welcome to Group texta monthly column for readers and book clubs on novels, memoirs and collections of short stories that make you want to talk, ask questions and linger a little longer in another world.
When Liz Scheier returned to Manhattan during her freshman year of college, she told her mother that she was considering getting her driver’s license. Her mother’s response was enough to instill fear in any family member’s heart: “I have to tell you something.
Scheier learned that she had no birth certificate – in fact, there was no record of her birth – and that her mother, Judith, had been married to a man who was not her father when ‘she is born. Suddenly, a learner’s permit was the least of his worries. How she had a social security number and a passport were questions for another day.
“No one lies like a family,” Scheier writes in the preface to his memoir, which bears the aptly but understated title NEVER SIMPLE (Holt, 288 pages, $26.99). “This is the story of digging up the biggest lie I’ve ever been told.”
The book reads like a Nancy Drew mystery where everyone’s favorite amateur sleuth has done some intense personal work and now has the courage and self-awareness to turn his magnifying glass inward. Scheier approaches her childhood like a detective (she’s actually a product developer and former copywriter), going piece by piece, block by block, and year by year as she points out the cracks between the fiction she was raised with. and the facts she reconstructed. her own.
Here are the basics: Scheier grew up with her mother in a rent-stabilized three-bedroom apartment on the Upper West Side. His father was not in the photo. “It was an isolated life in the center of a huge city,” she writes. “We were anonymous, a mother and her daughter going about our mother-daughter lives. I didn’t know then how many eyes were on us. Judith Scheier’s finances were a mystery – she had worked as a lawyer in her thirties but never had a job again – and she spent most of her time following her daughter, closely monitoring her behavior and formulating recommendations. reviews if any (or not). She could be loving, funny and warm, or she could burst into a violent rage. After such an incident, Scheier ran away from her home and was arrested by police officers who she begged not to take her home. The strangeness of her family life – the unanswered questions, the tension and the isolation – had finally taken its toll.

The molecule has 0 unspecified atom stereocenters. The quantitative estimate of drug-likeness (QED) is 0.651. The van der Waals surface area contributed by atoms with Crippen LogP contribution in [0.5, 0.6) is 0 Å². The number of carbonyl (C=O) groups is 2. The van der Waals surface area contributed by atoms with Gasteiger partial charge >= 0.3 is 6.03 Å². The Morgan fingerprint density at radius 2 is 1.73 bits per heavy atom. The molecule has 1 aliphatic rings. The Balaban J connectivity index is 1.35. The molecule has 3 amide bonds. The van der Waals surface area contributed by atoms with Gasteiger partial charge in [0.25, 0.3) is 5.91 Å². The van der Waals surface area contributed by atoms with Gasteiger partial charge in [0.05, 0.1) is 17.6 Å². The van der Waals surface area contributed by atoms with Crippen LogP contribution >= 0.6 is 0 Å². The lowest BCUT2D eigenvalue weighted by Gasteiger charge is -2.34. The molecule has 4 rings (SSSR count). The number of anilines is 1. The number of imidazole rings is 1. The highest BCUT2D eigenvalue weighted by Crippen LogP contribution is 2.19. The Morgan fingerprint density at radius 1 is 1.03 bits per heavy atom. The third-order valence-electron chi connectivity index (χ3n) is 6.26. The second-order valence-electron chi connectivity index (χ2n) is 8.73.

As she got older, Scheier made it her job to put space between her and her mother, but she kept being dragged back to the lonely planet where Judith seethed and brooded, alienating friends and neighbors. Judith stopped paying rent, so in her 20s, with student loans to worry about, Scheier donated her eggs and used some of the proceeds to pay off her mother’s debt. Eventually, Judith was evicted and transferred to a homeless shelter.
For reasons that become abundantly clear, providing his mother with a bed in her own home was not an option for Scheier. Neither of them abandoned his mother. The way she juggles harrowing decisions about Judith with her own marriage, a move, and the birth of her children is quite an achievement.
“Why don’t you call her less often, asked well-meaning, puzzled friends, and I laughed in disbelief,” Scheier writes. “My mother was the vortex of a hurricane, whose howling winds and swirling tons of debris only had to touch me to sweep me away.”
When “Never Simple” started, I might have been one of those well-meaning friends. By the time I reached the end, I was grateful that Scheier had weathered the storm.
When Scheier was thinking about how she might describe her mother to her children, a friend said, “She will be a story, not a weapon. What does it mean? And how are friends the real heroes of this book?
The dedication to “Never Simple” is “For Judith Scheier, who tried”. Discuss, preferably using words like “compassion” and “empathy.”
“This is just my face: try not to stare at it,” by Gabourey Sidibe. When your mother quits teaching singing on the subway and your father moves a “cousin” (who turns out to be his wife) into your bedroom, you have the makings of a solid memoir. Bonus points if you become a movie star like Sidibe. With a wicked sense of humor that reminds me of Scheier, Sidibe takes readers behind the scenes of another New York childhood.
“Crying in H Martby Michelle Zauner. “His was tougher than tough love,” Zauner wrote in his memoir of the loss of his mother. “It was brutal, industrial strength. A nervous love that never gave way to an inch of weakness. This industrial-strength love is where the similarities between Chongmi Zauner and Judith Scheier begin and end, but their daughters’ stories are both told from the perspective of siblings, so they’re interesting to read in tandem.